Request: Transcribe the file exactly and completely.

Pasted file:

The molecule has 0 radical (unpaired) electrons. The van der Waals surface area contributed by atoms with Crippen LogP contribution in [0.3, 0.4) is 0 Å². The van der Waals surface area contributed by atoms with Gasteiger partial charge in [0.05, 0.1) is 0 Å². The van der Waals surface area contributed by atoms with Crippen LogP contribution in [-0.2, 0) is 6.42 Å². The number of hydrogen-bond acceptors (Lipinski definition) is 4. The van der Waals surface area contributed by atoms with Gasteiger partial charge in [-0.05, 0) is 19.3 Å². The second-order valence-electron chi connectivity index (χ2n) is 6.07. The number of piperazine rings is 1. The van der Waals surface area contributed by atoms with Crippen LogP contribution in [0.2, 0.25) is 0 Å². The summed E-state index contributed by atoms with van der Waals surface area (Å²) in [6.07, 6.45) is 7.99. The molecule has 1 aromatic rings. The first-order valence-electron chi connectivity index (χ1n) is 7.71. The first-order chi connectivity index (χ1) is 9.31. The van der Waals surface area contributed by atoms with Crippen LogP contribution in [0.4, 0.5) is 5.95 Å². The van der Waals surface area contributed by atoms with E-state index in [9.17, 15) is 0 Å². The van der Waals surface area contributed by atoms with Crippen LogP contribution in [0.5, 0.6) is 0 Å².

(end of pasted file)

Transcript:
The molecule has 0 radical (unpaired) electrons. The van der Waals surface area contributed by atoms with Crippen LogP contribution in [0.3, 0.4) is 0 Å². The van der Waals surface area contributed by atoms with Gasteiger partial charge in [0.05, 0.1) is 0 Å². The van der Waals surface area contributed by atoms with Crippen LogP contribution in [-0.2, 0) is 6.42 Å². The number of hydrogen-bond acceptors (Lipinski definition) is 4. The van der Waals surface area contributed by atoms with Gasteiger partial charge in [-0.05, 0) is 19.3 Å². The second-order valence-electron chi connectivity index (χ2n) is 6.07. The number of piperazine rings is 1. The van der Waals surface area contributed by atoms with Crippen LogP contribution in [0.2, 0.25) is 0 Å². The summed E-state index contributed by atoms with van der Waals surface area (Å²) in [6.07, 6.45) is 7.99. The molecule has 1 aromatic rings. The first-order valence-electron chi connectivity index (χ1n) is 7.71. The first-order chi connectivity index (χ1) is 9.31. The van der Waals surface area contributed by atoms with Crippen LogP contribution in [0.4, 0.5) is 5.95 Å². The van der Waals surface area contributed by atoms with E-state index in [9.17, 15) is 0 Å². The van der Waals surface area contributed by atoms with Crippen LogP contribution in [0.5, 0.6) is 0 Å².